Gilding the Donald

Ana Marie Cox

If you or I were to enter Don­ald Trump’s apart­ment — or, as Trump calls it, the most beau­ti­ful apart­ment in the whole world” — we would at best sti­fle a burst of help­less laugh­ter. It is tes­ti­mo­ny to the com­bined pow­er of tele­vi­sion and greed that the con­tes­tants on The Appren­tice” — NBC’s new intern­ship-as-real­i­ty tele­vi­sion show — enter the apart­ment in a state of awed sup­pli­ca­tion, coo­ing and gig­gling over the gild­ed door knobs and the too-obvi­ous-to-even-be con­sid­ered-metaphor­i­cal mirrors.

And then they start to suck up. It says a lot about both the show and Trump him­self — who is co-pro­duc­er and star — that the apart­ment tour was that week’s prize.

The Appren­tice” is now in its fourth week, and its rel­a­tive suc­cess in the crowd­ed field of ama­teur hour pro­duc­tions — from Amer­i­can Idol” to Fear Fac­tor” — hinges upon its inge­nious graft­ing togeth­er of Sur­vivor” with 80s teen­sploita­tion pic Risky Busi­ness.

The con­tes­tants — who have been care­ful­ly select­ed to rep­re­sent a wide vari­ety of stereo­types, from the scrap­py loud-mouth sales­man to the slick, bitchy con­sul­tant — are split into teams of men and women. The teams then go head-to-head in entre­pre­neur-themed tasks. The first week, they sold lemon­ade. The next, they designed an ad cam­paign. Anoth­er com­pe­ti­tion was a kind of con­spic­u­ous con­sump­tion scav­enger hunt, in which teams hunt­ed for the best prices on a shop­ping list that includ­ed gold bul­lion, a high-end Big Bertha” golf club and a leg wax­ing for a mem­ber of the team — includ­ing the men. (An alto­geth­er painful form of hilar­i­ty ensues.)

The los­ing team sends the three mem­bers deemed most respon­si­ble” for the fail­ure to the board­room” where Mr. Trump him­self decides along with his toad­y­ing pair of cor­po­rate advis­ers who will hear You’re fired.” 

What does it mean that a show that asks us to root for some­one to lose his or her job has found an audi­ence in the midst of a job­less eco­nom­ic recov­ery? Are we that cal­lous, or that unself­con­scious? Or maybe, like the con­tes­tants — and like our pres­i­dent — the audi­ence is focused on the prize, not the pun­ish­ment that’s met­ed out along the way.

The win­ner of The Appren­tice” will get the dream job of a life­time” with the Trump Orga­ni­za­tion and a salary of $250,000. It’s nev­er spelled out any more clear­ly than that, though while watch­ing the show, I often won­der about what this dream job” might be. The young con­tes­tants talk as if it were some com­bi­na­tion of a win­ning lot­tery tick­et and a papal dis­pen­sa­tion, alter­nat­ing between state­ments like, If I get that job I’ll be set for life” and I’ve got to let Mr. Trump see that I’m the one who real­ly deserves that job.” But what if the job is to arrange The Donald’s toupees in alpha­bet­i­cal order? Or pol­ish­ing the strip­per poles in his casinos?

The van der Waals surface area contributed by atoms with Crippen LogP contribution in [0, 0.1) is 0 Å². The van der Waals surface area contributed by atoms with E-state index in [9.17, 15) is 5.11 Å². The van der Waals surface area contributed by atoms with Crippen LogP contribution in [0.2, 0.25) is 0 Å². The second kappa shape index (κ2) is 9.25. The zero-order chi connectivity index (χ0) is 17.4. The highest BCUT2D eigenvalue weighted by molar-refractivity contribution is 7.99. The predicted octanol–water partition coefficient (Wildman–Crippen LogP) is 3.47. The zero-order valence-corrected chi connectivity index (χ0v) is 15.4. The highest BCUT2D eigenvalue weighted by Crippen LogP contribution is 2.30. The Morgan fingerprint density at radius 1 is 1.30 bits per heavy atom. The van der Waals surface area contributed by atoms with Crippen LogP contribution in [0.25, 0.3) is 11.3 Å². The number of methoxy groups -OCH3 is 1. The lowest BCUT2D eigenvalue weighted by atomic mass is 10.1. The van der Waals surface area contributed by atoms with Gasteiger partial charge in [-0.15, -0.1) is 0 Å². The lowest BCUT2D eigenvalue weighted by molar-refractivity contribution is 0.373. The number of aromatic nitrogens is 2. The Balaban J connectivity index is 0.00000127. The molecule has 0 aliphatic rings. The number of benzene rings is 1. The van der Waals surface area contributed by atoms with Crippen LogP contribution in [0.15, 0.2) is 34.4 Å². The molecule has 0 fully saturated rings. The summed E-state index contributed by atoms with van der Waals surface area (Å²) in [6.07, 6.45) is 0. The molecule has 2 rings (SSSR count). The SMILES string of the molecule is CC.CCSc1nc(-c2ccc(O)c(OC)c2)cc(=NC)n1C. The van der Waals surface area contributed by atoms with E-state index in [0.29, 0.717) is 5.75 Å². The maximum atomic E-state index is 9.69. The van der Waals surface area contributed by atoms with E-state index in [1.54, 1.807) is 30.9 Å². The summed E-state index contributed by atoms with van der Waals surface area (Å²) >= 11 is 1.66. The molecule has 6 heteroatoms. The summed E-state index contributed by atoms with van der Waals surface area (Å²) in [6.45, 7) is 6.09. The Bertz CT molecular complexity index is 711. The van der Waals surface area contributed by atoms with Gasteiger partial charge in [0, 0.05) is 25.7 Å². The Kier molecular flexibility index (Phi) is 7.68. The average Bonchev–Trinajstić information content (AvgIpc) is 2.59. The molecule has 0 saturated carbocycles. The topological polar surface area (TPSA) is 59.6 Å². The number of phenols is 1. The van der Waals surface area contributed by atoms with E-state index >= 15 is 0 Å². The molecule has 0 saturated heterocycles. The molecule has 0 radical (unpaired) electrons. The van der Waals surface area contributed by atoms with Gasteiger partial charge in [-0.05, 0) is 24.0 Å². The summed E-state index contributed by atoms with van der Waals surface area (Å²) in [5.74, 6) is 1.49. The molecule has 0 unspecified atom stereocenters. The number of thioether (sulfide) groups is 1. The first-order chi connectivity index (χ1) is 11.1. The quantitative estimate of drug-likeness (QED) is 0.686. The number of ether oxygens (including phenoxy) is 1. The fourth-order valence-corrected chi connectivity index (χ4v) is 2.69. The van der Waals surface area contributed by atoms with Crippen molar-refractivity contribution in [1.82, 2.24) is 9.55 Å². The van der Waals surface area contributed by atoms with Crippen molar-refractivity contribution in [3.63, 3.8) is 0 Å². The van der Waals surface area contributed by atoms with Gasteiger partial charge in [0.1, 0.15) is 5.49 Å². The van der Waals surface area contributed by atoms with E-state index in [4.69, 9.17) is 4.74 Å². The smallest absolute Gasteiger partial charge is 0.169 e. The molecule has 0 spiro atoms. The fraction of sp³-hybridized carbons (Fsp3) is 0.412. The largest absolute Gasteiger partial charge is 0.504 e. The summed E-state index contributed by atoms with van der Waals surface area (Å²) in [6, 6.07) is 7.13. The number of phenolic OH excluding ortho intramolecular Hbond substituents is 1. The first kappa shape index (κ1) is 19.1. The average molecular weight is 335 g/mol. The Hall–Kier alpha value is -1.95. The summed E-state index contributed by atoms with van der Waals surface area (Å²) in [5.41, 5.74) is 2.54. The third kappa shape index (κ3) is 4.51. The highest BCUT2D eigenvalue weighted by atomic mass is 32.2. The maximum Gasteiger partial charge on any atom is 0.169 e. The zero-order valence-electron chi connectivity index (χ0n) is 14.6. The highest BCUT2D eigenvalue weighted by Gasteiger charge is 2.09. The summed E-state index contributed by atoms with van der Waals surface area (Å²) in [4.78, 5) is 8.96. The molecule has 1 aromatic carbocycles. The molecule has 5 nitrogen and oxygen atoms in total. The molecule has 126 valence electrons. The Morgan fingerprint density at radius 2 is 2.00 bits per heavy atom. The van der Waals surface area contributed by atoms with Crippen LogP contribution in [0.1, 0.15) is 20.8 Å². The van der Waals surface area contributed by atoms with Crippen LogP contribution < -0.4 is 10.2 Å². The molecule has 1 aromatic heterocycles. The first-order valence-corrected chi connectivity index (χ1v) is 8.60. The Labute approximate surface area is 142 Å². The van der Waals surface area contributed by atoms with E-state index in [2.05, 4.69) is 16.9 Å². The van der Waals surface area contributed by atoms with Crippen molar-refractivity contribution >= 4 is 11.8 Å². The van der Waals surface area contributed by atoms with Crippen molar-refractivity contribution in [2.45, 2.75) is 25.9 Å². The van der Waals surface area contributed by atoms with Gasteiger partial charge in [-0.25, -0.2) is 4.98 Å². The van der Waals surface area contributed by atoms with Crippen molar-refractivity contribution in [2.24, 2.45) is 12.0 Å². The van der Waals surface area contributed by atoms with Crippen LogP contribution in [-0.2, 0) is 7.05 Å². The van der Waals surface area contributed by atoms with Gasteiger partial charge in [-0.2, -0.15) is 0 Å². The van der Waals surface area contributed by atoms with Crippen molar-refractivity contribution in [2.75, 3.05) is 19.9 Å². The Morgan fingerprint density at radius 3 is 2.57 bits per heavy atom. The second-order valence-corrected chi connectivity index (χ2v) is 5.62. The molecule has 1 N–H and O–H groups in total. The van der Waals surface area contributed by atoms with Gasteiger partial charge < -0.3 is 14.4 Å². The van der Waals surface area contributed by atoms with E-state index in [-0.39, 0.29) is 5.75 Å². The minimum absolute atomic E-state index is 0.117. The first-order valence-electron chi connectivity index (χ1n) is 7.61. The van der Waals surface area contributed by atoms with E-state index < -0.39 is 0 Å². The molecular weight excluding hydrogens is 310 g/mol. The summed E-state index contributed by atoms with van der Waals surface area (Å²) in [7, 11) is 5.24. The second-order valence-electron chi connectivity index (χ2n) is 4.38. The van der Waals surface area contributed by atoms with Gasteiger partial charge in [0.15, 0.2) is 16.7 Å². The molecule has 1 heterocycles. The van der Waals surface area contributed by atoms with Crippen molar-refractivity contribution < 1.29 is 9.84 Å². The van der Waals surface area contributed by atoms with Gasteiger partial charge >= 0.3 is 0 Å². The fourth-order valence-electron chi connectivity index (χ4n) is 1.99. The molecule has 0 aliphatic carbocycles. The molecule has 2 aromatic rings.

Even if the job is offi­cial fluffy bed inspec­tor or chief choco­late-cov­ered-straw­ber­ry taster, it is prob­a­bly bet­ter — from the show’s pro­duc­ers’ point of view — to keep the specifics from the con­tes­tants. Because once a job’s duties are delin­eat­ed, you can ask rea­son­ably your­self, What would I do to get it?” But if it’s some imag­i­nary dream job of a life­time,” how do you put a lim­it on what you’ll sac­ri­fice? And make no mis­take: The sac­ri­fices made by the con­tes­tants on The Appren­tice” go much father than sim­ply unsight­ly leg hair.

There are the rel­a­tive­ly minor indig­ni­ties of the tasks them­selves, but then there’s what they do to win. The women’s team has resort­ed to flash­ing their bel­lies at fish­mon­gers to get a bet­ter price on squid on the lux­u­ry-item scav­enger hunt. A mem­ber of the men’s team open­ly begged Trump — and asked if it would help if he got on his knees — to keep his place on the show.

I sup­pose the draw­ing and quar­ter­ing of an indi­vid­u­als’ dig­ni­ty is at the heart of the appeal of all real­i­ty shows; what makes the shame­less­ness of the The Appren­tice” con­tes­tants so engross­ing is the pover­ty of the stakes they are com­pet­ing for. The com­peti­tors on oth­er shows win mon­ey; but some poor saps on The Appren­tice” are going to have to keep suf­fer­ing humil­i­a­tion at the hands of The Don­ald, long after the final cred­its end.
Ana Marie Cox is the brains behind Won­kette, one of the most pop­u­lar polit­i­cal blogs on the web. She is also the for­mer edi­tor of the dear­ly depart­ed suck​.com and has writ­ten for The Chron­i­cle of High­er Edu­ca­tion, Moth­er Jones, Wired and Spin.
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